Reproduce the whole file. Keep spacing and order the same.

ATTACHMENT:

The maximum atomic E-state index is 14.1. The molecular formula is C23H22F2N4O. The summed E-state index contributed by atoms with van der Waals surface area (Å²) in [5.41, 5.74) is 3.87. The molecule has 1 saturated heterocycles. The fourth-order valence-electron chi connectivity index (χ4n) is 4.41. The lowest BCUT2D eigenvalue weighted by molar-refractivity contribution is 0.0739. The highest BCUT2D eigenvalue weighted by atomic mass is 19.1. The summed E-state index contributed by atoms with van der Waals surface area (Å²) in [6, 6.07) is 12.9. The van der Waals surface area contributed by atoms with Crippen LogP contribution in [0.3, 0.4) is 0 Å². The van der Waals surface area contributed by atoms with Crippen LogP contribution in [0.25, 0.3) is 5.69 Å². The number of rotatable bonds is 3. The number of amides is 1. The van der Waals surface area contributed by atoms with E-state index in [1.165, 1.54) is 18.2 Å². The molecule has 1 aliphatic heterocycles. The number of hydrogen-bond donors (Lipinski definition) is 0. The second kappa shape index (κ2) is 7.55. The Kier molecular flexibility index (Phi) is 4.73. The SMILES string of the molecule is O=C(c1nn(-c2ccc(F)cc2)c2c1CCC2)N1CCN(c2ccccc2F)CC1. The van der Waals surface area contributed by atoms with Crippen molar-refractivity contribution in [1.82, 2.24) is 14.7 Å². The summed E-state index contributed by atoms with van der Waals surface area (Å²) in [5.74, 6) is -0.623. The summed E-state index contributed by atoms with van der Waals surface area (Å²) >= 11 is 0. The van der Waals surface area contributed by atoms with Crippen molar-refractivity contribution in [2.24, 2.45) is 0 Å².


The maximum atomic E-state index is 14.1. The molecular formula is C23H22F2N4O. The summed E-state index contributed by atoms with van der Waals surface area (Å²) in [5.41, 5.74) is 3.87. The molecule has 1 saturated heterocycles. The fourth-order valence-electron chi connectivity index (χ4n) is 4.41. The lowest BCUT2D eigenvalue weighted by molar-refractivity contribution is 0.0739. The highest BCUT2D eigenvalue weighted by atomic mass is 19.1. The summed E-state index contributed by atoms with van der Waals surface area (Å²) in [6, 6.07) is 12.9. The van der Waals surface area contributed by atoms with Crippen LogP contribution in [0.3, 0.4) is 0 Å². The van der Waals surface area contributed by atoms with Crippen LogP contribution in [0.25, 0.3) is 5.69 Å². The number of rotatable bonds is 3. The number of amides is 1. The van der Waals surface area contributed by atoms with E-state index in [1.165, 1.54) is 18.2 Å². The molecule has 1 aliphatic heterocycles. The number of hydrogen-bond donors (Lipinski definition) is 0. The second kappa shape index (κ2) is 7.55. The Kier molecular flexibility index (Phi) is 4.73. The SMILES string of the molecule is O=C(c1nn(-c2ccc(F)cc2)c2c1CCC2)N1CCN(c2ccccc2F)CC1. The van der Waals surface area contributed by atoms with Crippen molar-refractivity contribution in [1.82, 2.24) is 14.7 Å². The summed E-state index contributed by atoms with van der Waals surface area (Å²) in [5.74, 6) is -0.623. The summed E-state index contributed by atoms with van der Waals surface area (Å²) >= 11 is 0. The van der Waals surface area contributed by atoms with Crippen molar-refractivity contribution in [2.24, 2.45) is 0 Å².